• Practices past exam questions…of course!
  • Studies while listening to music – now this is the one that intrigued me and as a result I have devoted the rest of the blog to answering the question …..

Is it a good idea to revise whilst listening to music?

As ever the science needs much interpretation.

It’s a bad idea

Researchers from the University of Wales, tasked 25 students with memorising lists of consonants. Some were shown the letters while sitting in silence, others while listening to music by their favourite bands or by groups they had a strong aversion to. The conclusion was that listening to music, hampered their recall.

So it’s good then

Scientists at Stanford University, in California, believe there is a molecular basis for music known as the “Mozart Effect“. It was discovered that rats, like humans, perform better on learning and memory tests after listening to a specific Mozart Sonata in D.

But then there is the evidence that suggests that switching attention when trying to learn as might be the case with listening to music slows down the cognitive process.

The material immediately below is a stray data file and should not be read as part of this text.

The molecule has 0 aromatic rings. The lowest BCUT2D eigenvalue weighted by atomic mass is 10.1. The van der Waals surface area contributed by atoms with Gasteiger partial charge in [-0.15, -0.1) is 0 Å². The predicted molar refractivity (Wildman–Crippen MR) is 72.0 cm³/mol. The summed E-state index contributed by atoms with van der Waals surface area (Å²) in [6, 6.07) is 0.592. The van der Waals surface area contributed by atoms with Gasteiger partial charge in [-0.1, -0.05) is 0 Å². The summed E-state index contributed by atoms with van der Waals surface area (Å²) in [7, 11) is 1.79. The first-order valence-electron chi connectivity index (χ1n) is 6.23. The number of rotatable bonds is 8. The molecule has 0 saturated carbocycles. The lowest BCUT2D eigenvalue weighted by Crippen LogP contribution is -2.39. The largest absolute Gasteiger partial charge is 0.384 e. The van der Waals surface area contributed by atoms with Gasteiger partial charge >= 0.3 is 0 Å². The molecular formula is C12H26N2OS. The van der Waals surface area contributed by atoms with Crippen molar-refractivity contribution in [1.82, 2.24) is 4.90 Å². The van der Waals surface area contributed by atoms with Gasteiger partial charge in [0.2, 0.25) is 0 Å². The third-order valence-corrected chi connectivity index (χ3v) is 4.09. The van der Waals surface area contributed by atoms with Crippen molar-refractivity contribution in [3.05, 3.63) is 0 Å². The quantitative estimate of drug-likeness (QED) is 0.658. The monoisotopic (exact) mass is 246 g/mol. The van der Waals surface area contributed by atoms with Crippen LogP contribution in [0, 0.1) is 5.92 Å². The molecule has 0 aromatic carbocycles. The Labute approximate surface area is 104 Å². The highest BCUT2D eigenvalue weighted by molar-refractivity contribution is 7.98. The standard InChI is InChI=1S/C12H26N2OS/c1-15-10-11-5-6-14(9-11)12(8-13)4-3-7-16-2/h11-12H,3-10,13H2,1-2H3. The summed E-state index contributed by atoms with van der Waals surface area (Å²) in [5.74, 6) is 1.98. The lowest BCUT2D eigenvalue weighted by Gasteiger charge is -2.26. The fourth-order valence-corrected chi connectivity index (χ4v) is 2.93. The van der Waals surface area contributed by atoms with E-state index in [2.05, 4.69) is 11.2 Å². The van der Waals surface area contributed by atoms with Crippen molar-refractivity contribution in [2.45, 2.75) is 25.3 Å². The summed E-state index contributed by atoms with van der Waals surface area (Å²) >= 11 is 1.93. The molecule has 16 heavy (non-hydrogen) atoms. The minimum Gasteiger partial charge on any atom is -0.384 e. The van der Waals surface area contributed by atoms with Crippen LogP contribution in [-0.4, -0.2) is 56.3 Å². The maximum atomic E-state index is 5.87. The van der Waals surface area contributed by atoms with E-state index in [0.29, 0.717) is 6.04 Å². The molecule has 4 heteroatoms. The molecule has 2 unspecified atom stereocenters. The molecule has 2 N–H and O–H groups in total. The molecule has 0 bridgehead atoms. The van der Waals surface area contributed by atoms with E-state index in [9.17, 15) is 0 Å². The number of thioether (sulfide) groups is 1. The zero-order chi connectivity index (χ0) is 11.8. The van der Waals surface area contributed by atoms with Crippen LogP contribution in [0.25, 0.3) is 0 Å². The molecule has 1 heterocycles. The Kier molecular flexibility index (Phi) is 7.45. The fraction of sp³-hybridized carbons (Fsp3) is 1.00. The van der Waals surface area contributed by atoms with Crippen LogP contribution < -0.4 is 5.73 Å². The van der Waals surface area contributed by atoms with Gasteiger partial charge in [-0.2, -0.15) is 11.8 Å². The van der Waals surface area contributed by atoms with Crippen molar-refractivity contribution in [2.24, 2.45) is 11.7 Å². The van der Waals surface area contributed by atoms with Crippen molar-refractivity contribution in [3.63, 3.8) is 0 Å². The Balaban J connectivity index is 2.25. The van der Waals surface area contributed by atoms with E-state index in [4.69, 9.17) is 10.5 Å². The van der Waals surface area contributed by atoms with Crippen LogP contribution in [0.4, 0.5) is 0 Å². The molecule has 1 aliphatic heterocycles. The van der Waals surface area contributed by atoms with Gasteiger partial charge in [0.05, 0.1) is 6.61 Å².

Yet you cannot ignore the research that clearly shows music has the ability to alter your brain and induce relaxation which in turn helps create an ideal state for learning.

Watch what happens to your brain when you listen to music.

Hopefully you get the idea.

Conclusions

  • Listening to music puts you into a more relaxed frame of mind and that is of course good for learning. So listening to music before or after revising can help.
  • If you do want to listen to music, avoid music that requires you to shift your attention. This would suggest you should not listen to  music with lyrics  as it can mean you need to think about what is being said nor should you listen to something new that you may not have heard before. This is one of the reasons classical, in particular baroque music is the preferred choice of many students. Also don’t play the music too loud, keep it as background noise.